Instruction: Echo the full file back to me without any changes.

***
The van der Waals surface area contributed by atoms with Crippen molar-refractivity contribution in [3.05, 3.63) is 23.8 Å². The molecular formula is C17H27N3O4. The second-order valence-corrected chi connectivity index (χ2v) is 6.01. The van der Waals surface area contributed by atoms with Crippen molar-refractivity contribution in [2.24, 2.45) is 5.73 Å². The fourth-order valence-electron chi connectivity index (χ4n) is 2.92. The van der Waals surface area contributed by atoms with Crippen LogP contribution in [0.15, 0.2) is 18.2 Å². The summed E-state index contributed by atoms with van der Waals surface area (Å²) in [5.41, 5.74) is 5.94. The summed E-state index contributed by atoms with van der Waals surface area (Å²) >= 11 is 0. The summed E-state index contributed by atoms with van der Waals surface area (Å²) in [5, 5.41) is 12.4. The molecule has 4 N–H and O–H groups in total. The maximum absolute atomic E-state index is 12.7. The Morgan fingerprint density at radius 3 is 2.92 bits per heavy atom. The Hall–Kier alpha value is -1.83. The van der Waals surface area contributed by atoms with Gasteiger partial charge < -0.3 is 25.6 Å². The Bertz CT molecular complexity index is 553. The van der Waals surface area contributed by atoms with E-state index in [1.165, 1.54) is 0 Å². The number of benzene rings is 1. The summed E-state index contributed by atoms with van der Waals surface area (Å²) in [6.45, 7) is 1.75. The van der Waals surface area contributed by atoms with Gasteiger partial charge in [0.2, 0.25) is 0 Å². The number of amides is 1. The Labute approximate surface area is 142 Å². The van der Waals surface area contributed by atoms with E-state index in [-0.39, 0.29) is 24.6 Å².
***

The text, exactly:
The van der Waals surface area contributed by atoms with Crippen molar-refractivity contribution in [3.05, 3.63) is 23.8 Å². The molecular formula is C17H27N3O4. The second-order valence-corrected chi connectivity index (χ2v) is 6.01. The van der Waals surface area contributed by atoms with Crippen molar-refractivity contribution in [2.24, 2.45) is 5.73 Å². The fourth-order valence-electron chi connectivity index (χ4n) is 2.92. The van der Waals surface area contributed by atoms with Crippen LogP contribution in [0.15, 0.2) is 18.2 Å². The summed E-state index contributed by atoms with van der Waals surface area (Å²) in [5.41, 5.74) is 5.94. The summed E-state index contributed by atoms with van der Waals surface area (Å²) >= 11 is 0. The summed E-state index contributed by atoms with van der Waals surface area (Å²) in [5, 5.41) is 12.4. The molecule has 4 N–H and O–H groups in total. The maximum absolute atomic E-state index is 12.7. The Morgan fingerprint density at radius 3 is 2.92 bits per heavy atom. The Hall–Kier alpha value is -1.83. The van der Waals surface area contributed by atoms with Gasteiger partial charge < -0.3 is 25.6 Å². The Bertz CT molecular complexity index is 553. The van der Waals surface area contributed by atoms with E-state index in [1.165, 1.54) is 0 Å². The number of benzene rings is 1. The summed E-state index contributed by atoms with van der Waals surface area (Å²) in [6.45, 7) is 1.75. The van der Waals surface area contributed by atoms with Gasteiger partial charge in [0.2, 0.25) is 0 Å². The number of amides is 1. The Labute approximate surface area is 142 Å². The van der Waals surface area contributed by atoms with E-state index in [-0.39, 0.29) is 24.6 Å².